Friday, May 15, 2009

Salman Rushdie Story review

I've read most of Salman Rushdie's novels, but never a story. In fact, I always file him under Novelist, not short-story writer. So I read through his recently published New Yorker story with a lot of interest.

In the South is about old age and its attendant downside set in Bombay, Rushdie’s favourite city. Two characters emerge, V. Senior and V.Junior, two adjacent neighbours in an apartment building, both 81-year-old, but with entirely different background, Senior having a successful past and Junior just an ordinary clerk in his working life. Obviously, circumstances put them together, but Senior hates Junior in every conceivable way.

Senior is actually the protagonist of the story. He’s cynical, cold, mean, heartless, and hates practically everybody including his second wife “with a wooded leg”. When Junior falls down in an accident while on their afternoon walk together, Senior slips away, and he is not really shocked by Junior’s death.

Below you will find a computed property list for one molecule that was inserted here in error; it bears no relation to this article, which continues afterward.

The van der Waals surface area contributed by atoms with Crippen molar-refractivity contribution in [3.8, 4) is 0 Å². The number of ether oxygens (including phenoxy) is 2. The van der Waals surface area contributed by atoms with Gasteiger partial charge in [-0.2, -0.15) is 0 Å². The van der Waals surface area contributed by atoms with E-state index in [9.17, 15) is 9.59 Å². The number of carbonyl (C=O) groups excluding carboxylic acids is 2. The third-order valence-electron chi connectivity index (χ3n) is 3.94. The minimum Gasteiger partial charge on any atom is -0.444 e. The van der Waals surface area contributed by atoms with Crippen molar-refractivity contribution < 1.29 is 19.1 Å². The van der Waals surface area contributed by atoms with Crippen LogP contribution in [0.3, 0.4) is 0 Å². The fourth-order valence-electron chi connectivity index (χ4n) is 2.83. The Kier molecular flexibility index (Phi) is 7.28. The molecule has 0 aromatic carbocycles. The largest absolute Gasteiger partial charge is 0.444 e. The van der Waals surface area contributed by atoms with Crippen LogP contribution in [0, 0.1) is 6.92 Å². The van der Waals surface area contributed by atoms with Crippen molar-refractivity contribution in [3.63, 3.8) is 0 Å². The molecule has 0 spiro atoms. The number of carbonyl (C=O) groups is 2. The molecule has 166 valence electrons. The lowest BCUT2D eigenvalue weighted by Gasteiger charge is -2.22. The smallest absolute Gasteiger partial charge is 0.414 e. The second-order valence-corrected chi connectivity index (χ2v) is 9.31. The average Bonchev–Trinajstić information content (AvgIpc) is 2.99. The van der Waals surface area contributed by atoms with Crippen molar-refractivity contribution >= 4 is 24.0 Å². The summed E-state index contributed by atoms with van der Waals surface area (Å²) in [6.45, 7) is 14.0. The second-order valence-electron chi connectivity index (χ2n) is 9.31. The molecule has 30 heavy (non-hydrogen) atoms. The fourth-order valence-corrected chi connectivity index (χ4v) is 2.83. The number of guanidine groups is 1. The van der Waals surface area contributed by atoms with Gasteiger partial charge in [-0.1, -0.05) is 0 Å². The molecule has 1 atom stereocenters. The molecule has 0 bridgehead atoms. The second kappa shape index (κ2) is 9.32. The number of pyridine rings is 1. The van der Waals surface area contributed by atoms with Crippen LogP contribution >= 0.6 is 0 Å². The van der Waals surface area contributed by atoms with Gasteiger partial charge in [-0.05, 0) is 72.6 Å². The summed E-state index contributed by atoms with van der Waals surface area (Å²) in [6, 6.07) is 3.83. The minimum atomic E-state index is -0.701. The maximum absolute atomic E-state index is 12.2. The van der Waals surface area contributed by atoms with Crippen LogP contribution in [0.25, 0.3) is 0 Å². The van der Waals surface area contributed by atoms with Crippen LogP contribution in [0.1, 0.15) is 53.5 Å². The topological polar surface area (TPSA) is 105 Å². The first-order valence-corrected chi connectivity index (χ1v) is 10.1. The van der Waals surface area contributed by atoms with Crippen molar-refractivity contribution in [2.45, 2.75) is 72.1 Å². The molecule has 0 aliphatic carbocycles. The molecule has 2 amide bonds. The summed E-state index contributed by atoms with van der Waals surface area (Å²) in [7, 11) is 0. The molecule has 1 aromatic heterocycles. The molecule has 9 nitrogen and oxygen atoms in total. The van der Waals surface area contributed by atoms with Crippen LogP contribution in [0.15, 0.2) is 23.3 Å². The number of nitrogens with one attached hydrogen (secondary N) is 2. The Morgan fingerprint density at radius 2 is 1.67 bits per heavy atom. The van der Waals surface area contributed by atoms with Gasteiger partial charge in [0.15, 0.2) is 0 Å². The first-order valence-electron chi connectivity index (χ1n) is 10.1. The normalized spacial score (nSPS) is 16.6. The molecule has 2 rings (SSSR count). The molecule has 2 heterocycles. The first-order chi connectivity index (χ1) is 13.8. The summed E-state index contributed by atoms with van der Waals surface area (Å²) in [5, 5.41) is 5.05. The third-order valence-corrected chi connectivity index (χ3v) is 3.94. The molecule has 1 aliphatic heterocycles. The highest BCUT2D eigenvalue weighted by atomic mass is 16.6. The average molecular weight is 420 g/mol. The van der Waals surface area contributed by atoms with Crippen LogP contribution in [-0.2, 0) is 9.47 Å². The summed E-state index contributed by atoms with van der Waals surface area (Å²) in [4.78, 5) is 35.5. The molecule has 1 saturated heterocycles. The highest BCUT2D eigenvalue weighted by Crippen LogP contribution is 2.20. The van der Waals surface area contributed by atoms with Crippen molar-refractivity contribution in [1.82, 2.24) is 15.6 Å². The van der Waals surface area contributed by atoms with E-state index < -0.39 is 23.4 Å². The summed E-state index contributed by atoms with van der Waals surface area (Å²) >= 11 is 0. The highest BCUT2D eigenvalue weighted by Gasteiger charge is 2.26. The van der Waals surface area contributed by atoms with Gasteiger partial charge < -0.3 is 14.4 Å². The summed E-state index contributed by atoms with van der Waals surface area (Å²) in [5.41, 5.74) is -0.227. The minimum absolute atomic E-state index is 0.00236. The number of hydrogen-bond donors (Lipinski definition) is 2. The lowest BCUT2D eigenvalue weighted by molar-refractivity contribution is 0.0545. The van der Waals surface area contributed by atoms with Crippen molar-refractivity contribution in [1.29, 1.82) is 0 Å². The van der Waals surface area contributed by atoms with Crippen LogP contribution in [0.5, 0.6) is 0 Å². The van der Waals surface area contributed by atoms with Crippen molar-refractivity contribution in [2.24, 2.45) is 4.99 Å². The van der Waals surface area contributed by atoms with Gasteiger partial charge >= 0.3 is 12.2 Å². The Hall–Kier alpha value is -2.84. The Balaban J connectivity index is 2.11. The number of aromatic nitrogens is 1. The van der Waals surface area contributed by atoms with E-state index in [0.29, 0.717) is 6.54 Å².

Curiously, Senior is much too obsessive about death. We see more of his instincts in his living than any other thing, and at times he seems like a monster weakened by age. In many ways, he represents an average man of this time, but it is hard to believe that he has not a little redemptive side to his character.

Does this story, otherwise well-crafted and a great read, reflect Rushhdie’s current insights into today’s man and life? What however elevates the story is the final part when a big calamity appears,(note such calamities frequently happen in Rushdie's works) and after many, many deaths Senior sees Junior again before him. That cliche magic realism, brand Rushdie!

I'm not sure I liked the story.

No comments:

Search This Blog

My Blog List